The general test of concealment is whether a weapon is so carried that it is not discernible by ordinary observation. State v. McNary, 100 Idaho 244, 247, 596 P.2d 417, 420 (1979). In State v. Button, 136 Idaho 526, 37 P.3d 23 (Ct.App.2001), a driver was stopped for fictitious display of license plates. The officer approached the driver's side of the vehicle, scanned the interior, and observed no weapons present. However, when asked about weapons, the driver informed the officer of a handgun located between the front seats and under a purse. The officer moved to the passenger's side and, looking through the window, spotted approximately two inches of the butt of a handgun between the seats. The driver was arrested for possession of a concealed weapon. A further search revealed possession of drugs. The driver moved to suppress the evidence found as a result of the arrest, arguing that because the handgun was visible to the officer, it was not concealed. The Court concluded that, because the weapon remained concealed until the officer moved to a particular vantage point, the weapon was not discernible by ordinary observation. The Court held that the district court did not err when it denied the driver's motion to suppress.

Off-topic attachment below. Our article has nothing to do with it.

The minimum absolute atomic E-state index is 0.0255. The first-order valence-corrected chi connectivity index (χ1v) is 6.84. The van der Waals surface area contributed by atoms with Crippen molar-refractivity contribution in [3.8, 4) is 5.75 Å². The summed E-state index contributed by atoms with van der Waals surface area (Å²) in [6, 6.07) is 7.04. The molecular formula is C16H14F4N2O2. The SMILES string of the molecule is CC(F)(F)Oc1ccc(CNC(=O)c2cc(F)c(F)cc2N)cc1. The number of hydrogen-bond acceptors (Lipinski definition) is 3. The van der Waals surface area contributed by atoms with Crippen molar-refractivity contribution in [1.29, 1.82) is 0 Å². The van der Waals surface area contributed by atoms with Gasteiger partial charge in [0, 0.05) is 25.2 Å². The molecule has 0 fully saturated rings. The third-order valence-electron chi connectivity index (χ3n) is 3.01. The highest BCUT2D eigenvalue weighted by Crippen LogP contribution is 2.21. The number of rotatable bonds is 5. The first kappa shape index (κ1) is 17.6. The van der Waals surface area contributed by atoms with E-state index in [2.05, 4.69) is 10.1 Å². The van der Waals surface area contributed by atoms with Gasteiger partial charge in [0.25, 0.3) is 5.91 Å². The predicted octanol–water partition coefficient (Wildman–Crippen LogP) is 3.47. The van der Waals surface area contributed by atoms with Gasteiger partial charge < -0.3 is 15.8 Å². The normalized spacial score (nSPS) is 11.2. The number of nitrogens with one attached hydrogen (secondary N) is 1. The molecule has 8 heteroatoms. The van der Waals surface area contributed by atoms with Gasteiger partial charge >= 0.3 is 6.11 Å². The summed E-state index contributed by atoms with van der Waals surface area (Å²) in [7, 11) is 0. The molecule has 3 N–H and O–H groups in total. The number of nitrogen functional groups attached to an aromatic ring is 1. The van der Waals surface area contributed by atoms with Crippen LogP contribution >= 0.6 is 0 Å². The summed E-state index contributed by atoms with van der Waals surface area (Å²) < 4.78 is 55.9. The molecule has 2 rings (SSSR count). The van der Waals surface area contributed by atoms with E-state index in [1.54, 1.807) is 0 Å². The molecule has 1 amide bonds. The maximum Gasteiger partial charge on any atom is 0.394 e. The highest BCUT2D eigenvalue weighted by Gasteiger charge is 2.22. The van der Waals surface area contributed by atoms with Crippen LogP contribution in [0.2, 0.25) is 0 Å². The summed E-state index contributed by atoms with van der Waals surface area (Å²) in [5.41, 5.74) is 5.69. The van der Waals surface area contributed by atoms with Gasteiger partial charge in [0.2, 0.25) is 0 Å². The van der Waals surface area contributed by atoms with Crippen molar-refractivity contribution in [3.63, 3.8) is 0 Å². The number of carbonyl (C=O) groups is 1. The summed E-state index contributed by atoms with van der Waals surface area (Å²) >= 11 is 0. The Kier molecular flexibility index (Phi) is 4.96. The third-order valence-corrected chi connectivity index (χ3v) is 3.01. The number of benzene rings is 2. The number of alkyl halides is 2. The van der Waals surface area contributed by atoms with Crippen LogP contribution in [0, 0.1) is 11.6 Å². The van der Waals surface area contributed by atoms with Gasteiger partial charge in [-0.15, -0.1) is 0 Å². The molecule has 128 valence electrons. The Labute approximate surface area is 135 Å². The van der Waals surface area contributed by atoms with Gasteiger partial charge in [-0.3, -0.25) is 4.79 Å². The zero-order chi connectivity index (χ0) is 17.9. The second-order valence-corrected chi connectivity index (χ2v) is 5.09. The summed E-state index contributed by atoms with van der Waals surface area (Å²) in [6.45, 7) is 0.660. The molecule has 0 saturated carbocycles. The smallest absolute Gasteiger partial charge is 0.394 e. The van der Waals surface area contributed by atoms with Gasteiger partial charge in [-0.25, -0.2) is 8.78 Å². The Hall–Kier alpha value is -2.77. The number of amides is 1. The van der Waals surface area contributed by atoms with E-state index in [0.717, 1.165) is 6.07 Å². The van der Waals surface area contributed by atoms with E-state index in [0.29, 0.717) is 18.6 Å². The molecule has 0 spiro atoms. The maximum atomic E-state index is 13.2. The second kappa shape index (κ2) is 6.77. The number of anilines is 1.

"...to a particular vantage point" is key, for in State v. Veneroso the Judges continue:
We conclude that the knife was not discernible by ordinary observation. Instead, it [the weapon, a knife] was identified by a trained officer, who was specifically looking for weapons, only after he moved to a particular vantage point. Had he not peered into the vehicle from a different angle, the knife would have gone unobserved as such. The positioning of the knife between the seat and the console concealed it from casual observation. These facts show that the officer had probable cause to believe Veneroso was unlawfully carrying a concealed weapon. Thus, we hold that Veneroso's arrest was lawful.

From an acquaintance in the legal profession in Idaho:
There is a comma in the first part of the section [3302(9)] that makes one wonder if the part discussing being inside the city limits is a sub-clause and thus separate from the vehicle portion. This is not the case, however. State v. Veneroso (2003) states, "I.C. § 18-3302(9) provides that while in any motor vehicle inside the confines of a city, a person shall not carry a concealed weapon on or about his or her person without a license." That makes it clear that the prohibition on conceal carrying in a vehicle is only while one is inside the city limits.

NOTE: Again, the reader is responsible to validate any and/or all of this commentary and is encouraged to do so with a practicing Idaho attorney.
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CarryTheTruth